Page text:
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Is there a Conservative “Echo Chamber”?

NB – this post does NOT mean to imply that conservatism and Christianity are the same thing – they’re not. Nor is it meant to imply that conservatives are more Christian than liberals. Despite overlap here and there, politics and Christianity are two separate things and we need to remember that. The following post is about politics rather than about religion.

Ive repeatedly heard those on the left claim that conservatives live in a conservative “echo chamber”. This statement is meant to portray conservatives as only listening to other conservatives, and of feeding back into a loop of self-reinforcing sub-cultural affirmation of conservative opinion, while being isolated from other points of view. EG Republican voters calling in to conservative talkback radio and affirmingly quoting Fox News, who in turn report affirmingly of Republican politicians, who in turn make statements that are intended to mirror the values of, and gain support from,  Republican voters.

The accusation of a conservative “echo chamber” is rarely accompanied by consideration of whether liberals behave likewise. EG whether those who write for Huffington only consume liberal media like MSNBC and the New York Times, and whether Democrat politicians only make statements that such consumers voters want to hear and which liberal leaning media will affirm. I know that on occasion when Ive read leftist academic writings, Ive felt like the writers seemed to only cite those who had a similar political outlook to themselves.

This finger pointing came to mind today, when I read the NOM website and noticed they referenced the New York Times. I decided to run a “New York Times test – IE which other conservative websites reference liberal sources. I found examples for each conservative website I tested:

Do liberals reference pro-conservative sources as frequently? Yes conservatives listen a lot to other conservatives. They speak the same ‘language’. Likewise, Im sure liberals listen a lot to other liberals. But are conservatives more insulated than liberals or are liberals more isolated than conservatives? Your thoughts?



2 Comments on “Is there a Conservative “Echo Chamber”?”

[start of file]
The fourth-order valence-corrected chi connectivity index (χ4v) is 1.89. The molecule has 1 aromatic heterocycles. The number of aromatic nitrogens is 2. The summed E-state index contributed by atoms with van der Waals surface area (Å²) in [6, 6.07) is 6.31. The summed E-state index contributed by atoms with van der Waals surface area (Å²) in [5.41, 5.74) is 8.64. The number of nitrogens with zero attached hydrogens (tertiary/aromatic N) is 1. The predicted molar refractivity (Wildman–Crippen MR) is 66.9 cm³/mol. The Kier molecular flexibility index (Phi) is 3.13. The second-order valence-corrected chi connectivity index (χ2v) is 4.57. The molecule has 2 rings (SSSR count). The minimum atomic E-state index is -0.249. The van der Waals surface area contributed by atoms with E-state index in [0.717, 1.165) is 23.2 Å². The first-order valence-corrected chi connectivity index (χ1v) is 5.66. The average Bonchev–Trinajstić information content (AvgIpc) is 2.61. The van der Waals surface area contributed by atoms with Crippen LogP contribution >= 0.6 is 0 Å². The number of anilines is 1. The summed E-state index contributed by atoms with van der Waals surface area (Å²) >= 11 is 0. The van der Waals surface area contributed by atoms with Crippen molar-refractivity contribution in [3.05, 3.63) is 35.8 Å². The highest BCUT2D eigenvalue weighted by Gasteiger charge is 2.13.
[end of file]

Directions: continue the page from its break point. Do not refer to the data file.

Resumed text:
1. Brad Dillman says:

    To be more rigorous and scientific (I’d recommend it) you have to categorize the references, and define what you mean as a reference. In a scientific bibliography, you’re referencing either facts you take as assumptions and build upon, or assertions which you dispute or contradict.

    If, for example, Rush Limbaugh only mentions the NYT to denigrate it, that’s not much of a reference. If Rush only contradicts the NYT without sufficient evidence, that’s not much of a credible reference either. You still have an echo chamber unless you have new information.

    Since Rush (sorry, I’m just continuing the same example) isn’t in a position to do original research he can only present other’s original research, say, commissioned by think tanks like Focus on the Family (your example above). This is a step in the right direction (over not doing that), But if he consistently rejects certain sources and consistently references others, this is still a bias.

    A better way is to take evidence from all sources and reconcile it to a theory, position, whatever that is consistent with all the available evidence. It’s OK to dispute some evidence with good reason and contradictory evidence, which leaves plenty of room for conservatives and liberals to disagree. But evidence must stand or not on its own merit, regardless of its source. I’ll admit and agree that some liberal sources reject evidence outright if it’s source is conservative in nature, which isn’t a worth practice.

    OTOH, if Rush used evidence from many sources and judged the evidence on it’s own credibility rather than whether it fits their theory or ideology, now, you’d be getting somewhere and liberals would have some real competition.

    Begin liberal rant: (feel free to skip this bit 😉
    Which would be good for us all. I’m definitely a liberal, but I don’t want a 1 part system. I want a principled opposition. Not an opposition that’s devoted to a goal of a 1 term president, regardless of things like dispute over a debt ceiling or fiscal cliff or whatever. Didn’t Mitch McConnell just filibuster his own bill? Huh? Illegal foreign workers, say, is a real problem because by definition they’re illegal. Either change the law or enforce it. Surely, there must be room for principled, evidence-based discussion there?

    Are you not entertained? LOL.
    End rant.

    BTW, have you looked at David Frum, say, for comparison?

    • stasisonline says:

      Thanks for your feedback, Brad.

      When I wrote ‘referencing’, I just meant “referring to”. I didnt think of ‘referencing’ as implicitly meaning affirming the source that is cited.

      You wrote “If Rush only contradicts the NYT without sufficient evidence, that’s not much of a credible reference either. You still have an echo chamber unless you have new information.” But would not the NYT be the new information, even if it’s not well refuted? Have I misunderstood the meaning of “echo chamber”? Is the definition I gave in my post not accurate? You seem to have a differing definition, but you havent directly criticised my definition?

      In regards to the NYT, I doubt it makes sense to expect a conservative to regard it as a balanced source. From the little Ive seen of it, Ive sensed a strong liberal bias.

      Anyways, Im not familiar with Mitch McConnell or David Frum, so it seems I have some research to do!

      Thanks again.

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